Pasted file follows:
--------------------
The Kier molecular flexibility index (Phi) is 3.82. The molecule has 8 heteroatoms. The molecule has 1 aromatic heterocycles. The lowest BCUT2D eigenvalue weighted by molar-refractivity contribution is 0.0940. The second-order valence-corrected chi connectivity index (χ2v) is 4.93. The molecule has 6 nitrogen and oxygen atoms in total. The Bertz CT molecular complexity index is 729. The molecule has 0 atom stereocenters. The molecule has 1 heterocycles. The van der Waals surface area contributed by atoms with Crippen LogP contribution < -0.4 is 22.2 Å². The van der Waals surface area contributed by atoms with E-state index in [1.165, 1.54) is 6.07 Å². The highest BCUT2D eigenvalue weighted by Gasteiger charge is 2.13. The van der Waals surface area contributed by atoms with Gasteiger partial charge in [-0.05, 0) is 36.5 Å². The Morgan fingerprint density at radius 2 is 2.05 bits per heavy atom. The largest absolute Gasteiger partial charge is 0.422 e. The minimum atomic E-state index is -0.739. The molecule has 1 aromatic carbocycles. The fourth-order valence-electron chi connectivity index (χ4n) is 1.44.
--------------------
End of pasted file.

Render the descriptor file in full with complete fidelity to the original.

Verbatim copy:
The Kier molecular flexibility index (Phi) is 3.82. The molecule has 8 heteroatoms. The molecule has 1 aromatic heterocycles. The lowest BCUT2D eigenvalue weighted by molar-refractivity contribution is 0.0940. The second-order valence-corrected chi connectivity index (χ2v) is 4.93. The molecule has 6 nitrogen and oxygen atoms in total. The Bertz CT molecular complexity index is 729. The molecule has 0 atom stereocenters. The molecule has 1 heterocycles. The van der Waals surface area contributed by atoms with Crippen LogP contribution < -0.4 is 22.2 Å². The van der Waals surface area contributed by atoms with E-state index in [1.165, 1.54) is 6.07 Å². The highest BCUT2D eigenvalue weighted by Gasteiger charge is 2.13. The van der Waals surface area contributed by atoms with Gasteiger partial charge in [-0.05, 0) is 36.5 Å². The Morgan fingerprint density at radius 2 is 2.05 bits per heavy atom. The largest absolute Gasteiger partial charge is 0.422 e. The minimum atomic E-state index is -0.739. The molecule has 1 aromatic carbocycles. The fourth-order valence-electron chi connectivity index (χ4n) is 1.44.